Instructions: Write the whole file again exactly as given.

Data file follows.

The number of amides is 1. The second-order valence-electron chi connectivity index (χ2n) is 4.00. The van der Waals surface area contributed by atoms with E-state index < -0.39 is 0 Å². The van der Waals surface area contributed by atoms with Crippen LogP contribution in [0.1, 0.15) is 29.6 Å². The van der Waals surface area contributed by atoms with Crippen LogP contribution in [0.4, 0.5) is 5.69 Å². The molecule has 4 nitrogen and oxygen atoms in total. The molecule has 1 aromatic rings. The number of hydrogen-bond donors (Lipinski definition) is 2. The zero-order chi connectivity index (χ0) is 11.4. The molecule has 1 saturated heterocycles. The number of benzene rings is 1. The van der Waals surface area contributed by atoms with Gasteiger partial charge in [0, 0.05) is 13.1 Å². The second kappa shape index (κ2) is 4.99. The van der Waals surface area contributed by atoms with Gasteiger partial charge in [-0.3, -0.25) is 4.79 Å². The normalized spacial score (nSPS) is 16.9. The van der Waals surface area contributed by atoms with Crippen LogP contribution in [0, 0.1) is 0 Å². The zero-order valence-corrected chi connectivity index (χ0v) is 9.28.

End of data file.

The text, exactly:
The number of amides is 1. The second-order valence-electron chi connectivity index (χ2n) is 4.00. The van der Waals surface area contributed by atoms with E-state index < -0.39 is 0 Å². The van der Waals surface area contributed by atoms with Crippen LogP contribution in [0.1, 0.15) is 29.6 Å². The van der Waals surface area contributed by atoms with Crippen LogP contribution in [0.4, 0.5) is 5.69 Å². The molecule has 4 nitrogen and oxygen atoms in total. The molecule has 1 aromatic rings. The number of hydrogen-bond donors (Lipinski definition) is 2. The zero-order chi connectivity index (χ0) is 11.4. The molecule has 1 saturated heterocycles. The number of benzene rings is 1. The van der Waals surface area contributed by atoms with Gasteiger partial charge in [0, 0.05) is 13.1 Å². The second kappa shape index (κ2) is 4.99. The van der Waals surface area contributed by atoms with Gasteiger partial charge in [-0.3, -0.25) is 4.79 Å². The normalized spacial score (nSPS) is 16.9. The van der Waals surface area contributed by atoms with Crippen LogP contribution in [0, 0.1) is 0 Å². The zero-order valence-corrected chi connectivity index (χ0v) is 9.28.